“The first order of business will be to measure each of you for your own Santa Claus outfit,” Clement said. “So if you plan on gaining a pound or two, make sure to tell the tailor to let the pants out a bit.”
As Clement looked up to hear snoring, burping, and cursing from the students, he took radical action. 
“This year we’re running class like Boot Camp,” he said, astounded that many of them had not shaved their brown stubble, and one was hiding a Vodka bottle in his bag. One of them was even picking his nose during the breaks. Another one wouldn’t turn off his cell phone and kept taking calls from his various girlfriends. A handful of them tried to budget how much money they would make during the holiday season if they kept on track, even attempting to get free gifts. On the contrary, a few of them read their Bibles openly and prayed during class, ignoring Clement altogether. “You either get yourselves to classroom by 6 a.m., or you’re gone,” he said, handing out the curriculum. As he read it aloud, the Santas-to-be sat up in their seats:
“Week One: The History of Santa Claus, Week Two: Dress like Santa, Week Three: Act like Santa, Week Four: Children skills, Week Five: Reindeer skills, Week Six: Mrs. Claus skills, Week Seven: Flying skills, Week Eight: Toy making lessons, Week Nine: Letter-writing skills, Week Ten: True meaning of Christmas.”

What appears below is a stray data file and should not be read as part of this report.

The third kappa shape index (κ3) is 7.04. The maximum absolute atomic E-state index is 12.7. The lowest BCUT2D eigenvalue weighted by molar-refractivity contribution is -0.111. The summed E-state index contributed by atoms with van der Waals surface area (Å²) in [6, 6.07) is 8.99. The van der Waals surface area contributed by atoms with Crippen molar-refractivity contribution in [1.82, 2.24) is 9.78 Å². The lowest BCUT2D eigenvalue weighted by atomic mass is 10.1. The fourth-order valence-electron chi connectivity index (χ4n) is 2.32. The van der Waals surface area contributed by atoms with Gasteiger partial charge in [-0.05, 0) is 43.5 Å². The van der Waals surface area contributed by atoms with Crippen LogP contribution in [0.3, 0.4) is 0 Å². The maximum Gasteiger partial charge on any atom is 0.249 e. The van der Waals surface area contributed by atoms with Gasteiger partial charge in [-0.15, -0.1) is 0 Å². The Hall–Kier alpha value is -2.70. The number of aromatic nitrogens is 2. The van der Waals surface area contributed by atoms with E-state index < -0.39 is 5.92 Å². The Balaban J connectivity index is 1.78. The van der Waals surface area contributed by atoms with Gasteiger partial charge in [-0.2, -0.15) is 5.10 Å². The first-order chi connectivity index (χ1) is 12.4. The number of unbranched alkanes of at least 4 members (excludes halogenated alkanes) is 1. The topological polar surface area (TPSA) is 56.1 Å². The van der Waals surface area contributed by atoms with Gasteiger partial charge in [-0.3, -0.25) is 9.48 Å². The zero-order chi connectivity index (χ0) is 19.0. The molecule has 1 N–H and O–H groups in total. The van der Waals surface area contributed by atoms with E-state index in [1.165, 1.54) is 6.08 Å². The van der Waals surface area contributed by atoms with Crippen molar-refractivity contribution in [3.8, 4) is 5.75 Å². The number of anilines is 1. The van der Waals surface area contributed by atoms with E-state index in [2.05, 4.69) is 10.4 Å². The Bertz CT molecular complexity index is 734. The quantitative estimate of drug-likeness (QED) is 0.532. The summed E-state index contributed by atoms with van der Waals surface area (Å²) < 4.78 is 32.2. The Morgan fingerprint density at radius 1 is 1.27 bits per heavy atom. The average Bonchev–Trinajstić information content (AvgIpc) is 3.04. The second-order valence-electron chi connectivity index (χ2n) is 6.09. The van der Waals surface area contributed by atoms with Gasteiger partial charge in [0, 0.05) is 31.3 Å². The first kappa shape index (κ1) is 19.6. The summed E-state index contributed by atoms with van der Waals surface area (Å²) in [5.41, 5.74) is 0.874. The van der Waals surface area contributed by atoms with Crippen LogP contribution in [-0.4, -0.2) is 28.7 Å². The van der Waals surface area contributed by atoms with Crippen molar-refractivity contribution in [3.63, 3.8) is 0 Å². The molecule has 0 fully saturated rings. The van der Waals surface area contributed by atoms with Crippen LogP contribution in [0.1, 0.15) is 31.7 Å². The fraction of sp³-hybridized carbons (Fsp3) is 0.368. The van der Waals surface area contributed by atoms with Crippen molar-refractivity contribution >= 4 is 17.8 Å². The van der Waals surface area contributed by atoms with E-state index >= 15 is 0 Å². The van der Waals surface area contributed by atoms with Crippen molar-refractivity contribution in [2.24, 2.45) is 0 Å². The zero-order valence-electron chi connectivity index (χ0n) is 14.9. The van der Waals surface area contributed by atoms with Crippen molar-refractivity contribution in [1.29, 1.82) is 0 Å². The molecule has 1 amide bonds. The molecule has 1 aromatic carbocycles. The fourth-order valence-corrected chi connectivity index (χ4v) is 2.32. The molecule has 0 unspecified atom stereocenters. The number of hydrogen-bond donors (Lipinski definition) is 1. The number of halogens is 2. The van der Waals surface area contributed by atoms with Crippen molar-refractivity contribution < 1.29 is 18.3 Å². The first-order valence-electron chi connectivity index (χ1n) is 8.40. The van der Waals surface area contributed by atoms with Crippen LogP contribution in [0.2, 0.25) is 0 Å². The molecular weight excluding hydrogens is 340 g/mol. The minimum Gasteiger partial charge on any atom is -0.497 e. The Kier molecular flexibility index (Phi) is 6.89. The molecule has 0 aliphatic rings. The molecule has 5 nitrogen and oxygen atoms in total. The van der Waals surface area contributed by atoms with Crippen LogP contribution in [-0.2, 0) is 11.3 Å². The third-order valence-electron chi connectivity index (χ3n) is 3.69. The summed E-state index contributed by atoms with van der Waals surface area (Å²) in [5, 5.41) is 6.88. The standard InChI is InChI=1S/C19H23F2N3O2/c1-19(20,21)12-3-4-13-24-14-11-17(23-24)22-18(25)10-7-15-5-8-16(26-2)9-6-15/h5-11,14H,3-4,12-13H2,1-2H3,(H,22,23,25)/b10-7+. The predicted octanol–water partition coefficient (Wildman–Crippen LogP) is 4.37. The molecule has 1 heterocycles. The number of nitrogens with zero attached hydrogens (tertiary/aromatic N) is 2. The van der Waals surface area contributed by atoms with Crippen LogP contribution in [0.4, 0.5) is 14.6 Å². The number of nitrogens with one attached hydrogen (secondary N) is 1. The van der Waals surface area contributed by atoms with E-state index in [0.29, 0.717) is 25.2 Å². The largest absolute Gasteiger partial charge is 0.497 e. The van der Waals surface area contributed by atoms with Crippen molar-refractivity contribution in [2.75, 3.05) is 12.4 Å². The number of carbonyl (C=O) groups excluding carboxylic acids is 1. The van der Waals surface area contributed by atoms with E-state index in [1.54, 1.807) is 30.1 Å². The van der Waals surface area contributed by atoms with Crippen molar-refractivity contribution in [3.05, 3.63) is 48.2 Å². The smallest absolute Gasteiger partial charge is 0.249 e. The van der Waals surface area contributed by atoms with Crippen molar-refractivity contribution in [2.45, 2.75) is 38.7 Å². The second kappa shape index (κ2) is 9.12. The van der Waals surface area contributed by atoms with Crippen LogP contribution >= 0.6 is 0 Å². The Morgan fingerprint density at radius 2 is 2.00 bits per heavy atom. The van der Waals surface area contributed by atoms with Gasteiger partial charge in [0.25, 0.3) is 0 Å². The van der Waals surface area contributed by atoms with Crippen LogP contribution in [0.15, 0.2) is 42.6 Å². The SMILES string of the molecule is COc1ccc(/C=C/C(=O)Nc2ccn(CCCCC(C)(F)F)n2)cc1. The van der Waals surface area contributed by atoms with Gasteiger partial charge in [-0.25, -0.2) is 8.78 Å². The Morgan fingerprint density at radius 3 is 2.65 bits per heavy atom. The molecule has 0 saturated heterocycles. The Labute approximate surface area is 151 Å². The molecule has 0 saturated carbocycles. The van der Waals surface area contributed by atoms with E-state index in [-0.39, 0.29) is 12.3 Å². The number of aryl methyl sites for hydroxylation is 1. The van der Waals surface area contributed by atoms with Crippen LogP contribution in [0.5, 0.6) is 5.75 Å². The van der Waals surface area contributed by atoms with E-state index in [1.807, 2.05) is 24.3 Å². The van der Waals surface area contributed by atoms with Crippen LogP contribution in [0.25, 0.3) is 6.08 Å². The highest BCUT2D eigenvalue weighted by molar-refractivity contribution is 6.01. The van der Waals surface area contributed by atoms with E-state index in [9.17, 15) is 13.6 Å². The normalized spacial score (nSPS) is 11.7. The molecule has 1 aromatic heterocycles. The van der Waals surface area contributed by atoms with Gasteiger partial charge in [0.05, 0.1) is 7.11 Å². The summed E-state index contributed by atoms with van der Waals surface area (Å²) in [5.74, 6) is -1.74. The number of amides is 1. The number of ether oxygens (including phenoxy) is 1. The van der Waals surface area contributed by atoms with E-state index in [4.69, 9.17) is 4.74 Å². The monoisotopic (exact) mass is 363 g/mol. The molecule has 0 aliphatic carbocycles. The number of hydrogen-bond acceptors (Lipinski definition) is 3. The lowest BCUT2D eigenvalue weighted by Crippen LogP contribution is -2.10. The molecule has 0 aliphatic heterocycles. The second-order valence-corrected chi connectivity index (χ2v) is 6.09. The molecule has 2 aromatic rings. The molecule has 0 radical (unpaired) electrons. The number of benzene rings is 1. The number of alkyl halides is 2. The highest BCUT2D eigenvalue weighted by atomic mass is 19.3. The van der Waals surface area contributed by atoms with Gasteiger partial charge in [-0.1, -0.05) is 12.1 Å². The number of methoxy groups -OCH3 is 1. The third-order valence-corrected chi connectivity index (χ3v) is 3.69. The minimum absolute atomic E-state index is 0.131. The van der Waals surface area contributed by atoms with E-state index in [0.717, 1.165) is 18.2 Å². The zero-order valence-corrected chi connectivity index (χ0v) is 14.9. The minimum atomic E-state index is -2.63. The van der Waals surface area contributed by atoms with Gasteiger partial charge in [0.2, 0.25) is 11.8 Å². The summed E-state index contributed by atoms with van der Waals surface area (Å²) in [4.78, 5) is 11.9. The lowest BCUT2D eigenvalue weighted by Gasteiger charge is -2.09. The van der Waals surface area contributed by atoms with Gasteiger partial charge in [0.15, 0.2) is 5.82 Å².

The next morning at 6 o’clock sharp, the fledgling Santa student group arrived half-asleep, but when Clement explained to them that they will pass a 100-question quiz tomorrow or be replaced, they woke up pretty fast.
“No one failed the test,” Clement said, the next day passing back the quizzes. Many students earned 100 percent. By the end of Week One, Santa Claus School started to look a little more like Christmastime. Some of the students had Santa decorations from other countries or posters from famous holiday films on display. 
By the end of Week Two, each of the students finally had their own outfits, and only one of the Santas ripped his pants when he bent over. Those pants were immediately mended with extra padding and stitching. 
“If you can’t grow out white hair and a beard, then you can always find ones that look real,” Clement taught.
As Week Three rolled around, the men had to learn to sing, talk, dance, and walk like Santa Claus. 
“This will take some extra effort from those of you who are bad actors,” Clement explained in a loud voice.
Clement even taught his students Sign Language for the children who were deaf and wanted to talk to Santa. 
Week Four and Week Five were not so much different, being that children skills were similar to reindeer skills: Believe Santa is real, have a lot of cheer, listen first, be tender, and give snacks at crucial times.